Reagan National Airport has a major impact on the economy of Arlington County -- just not the same kind of impact that Dulles International and Baltimore-Washington International have on their regions.
There is relatively little cargo traffic flown into and out of National -- about 6.8 million pounds of freight last year, compared with 590 million pounds at Dulles. Dulles has extensive warehousing and cargo distribution infrastructure where National does not.
But while there is relatively little cargo on the planes flying in and out of National, there are many people on those planes -- 14 million in 2003, compared to 17 million at Dulles, even though Dulles is a far larger airport. Those travelers support a bustling travel-related business in the area immediately surrounding the airport.
There are about 5,300 hotel rooms in Crystal City and Pentagon City, according to the Arlington Department of Economic Development, that owe their existence largely to their proximity to National. Countless restaurants, taxi services and other businesses also depend on travelers.
"The truth is, the airport is one of the three biggest economic engines we have in this community, the federal government and Metro being the other two," said Richard V. Doud Jr., president of the Arlington Chamber of Commerce.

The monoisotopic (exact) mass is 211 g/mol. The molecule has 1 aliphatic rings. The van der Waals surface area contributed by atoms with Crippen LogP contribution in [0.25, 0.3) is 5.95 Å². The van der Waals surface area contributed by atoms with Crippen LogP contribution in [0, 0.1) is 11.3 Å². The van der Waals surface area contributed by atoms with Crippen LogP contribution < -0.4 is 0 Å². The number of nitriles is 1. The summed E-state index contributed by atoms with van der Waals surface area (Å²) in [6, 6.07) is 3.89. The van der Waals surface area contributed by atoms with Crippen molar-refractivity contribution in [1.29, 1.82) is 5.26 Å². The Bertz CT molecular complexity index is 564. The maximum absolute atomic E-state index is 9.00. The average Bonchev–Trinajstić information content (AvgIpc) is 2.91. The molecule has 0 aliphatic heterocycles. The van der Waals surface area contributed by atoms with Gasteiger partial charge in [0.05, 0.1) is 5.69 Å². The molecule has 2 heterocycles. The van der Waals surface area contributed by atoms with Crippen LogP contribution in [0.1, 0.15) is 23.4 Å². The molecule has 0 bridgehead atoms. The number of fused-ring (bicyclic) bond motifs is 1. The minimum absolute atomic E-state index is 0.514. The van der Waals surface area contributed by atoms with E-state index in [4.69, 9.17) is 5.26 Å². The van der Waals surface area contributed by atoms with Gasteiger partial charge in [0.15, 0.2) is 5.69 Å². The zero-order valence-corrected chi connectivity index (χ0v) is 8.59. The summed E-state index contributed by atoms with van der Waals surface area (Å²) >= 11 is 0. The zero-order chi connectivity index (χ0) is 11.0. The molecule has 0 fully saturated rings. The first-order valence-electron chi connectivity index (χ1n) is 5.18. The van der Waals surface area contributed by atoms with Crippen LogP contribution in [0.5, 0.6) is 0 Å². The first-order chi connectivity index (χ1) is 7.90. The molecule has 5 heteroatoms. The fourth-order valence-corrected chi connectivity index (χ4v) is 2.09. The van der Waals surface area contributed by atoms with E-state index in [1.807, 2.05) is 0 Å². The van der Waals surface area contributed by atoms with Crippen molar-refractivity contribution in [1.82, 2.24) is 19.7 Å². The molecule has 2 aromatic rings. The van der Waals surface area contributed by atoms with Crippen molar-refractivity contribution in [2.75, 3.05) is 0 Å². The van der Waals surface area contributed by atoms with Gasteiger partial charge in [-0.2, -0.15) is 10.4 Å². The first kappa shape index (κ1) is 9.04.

National's status as primarily a passenger airport has to do with its geography. It occupies 733 acres of land; Dulles occupies 11,000 acres. There is no extra space at National for hangars and light industrial facilities that might take advantage of being on airport property. Furthermore National has no international flights and only a handful of flights to the western United States. Many of its flights are on small commuter planes that zip back and forth to small East Coast cities.
Its location -- just across the Potomac from the District -- means that the development that has sprung up around the airport is mainly high-rise office buildings occupied by defense contractors and government agencies, huge hotels and apartment buildings, rather than low-to-the ground shipping facilities.
"National is a very constrained airport," said Terry Holzheimer, director of business investment for Arlington Economic Development. "Dulles has additional infrastructure of the air cargo industry that we don't."
"The ground is just too expensive for warehousing," Doud said.
But just because economic development in Arlington is not based on businesses tied directly to the airport does not mean it does not play a role in the county's growth.
"We think of the airport as a huge selling point," Holzheimer said. For example, he said, Boeing Co., which has its headquarters in Chicago, has major facilities in Crystal City, which is just a quick flight away.
Holzheimer said he once was pitching Arlington County to a prospect. They were meeting in the Courthouse area. Holzheimer told him it would be only a seven-minute drive to the airport, even in rush hour. The prospect bet him it would take longer.
"We got in the car, and seven minutes later we were at the gate," Holzheimer said. "It's a real competitive advantage for economic development."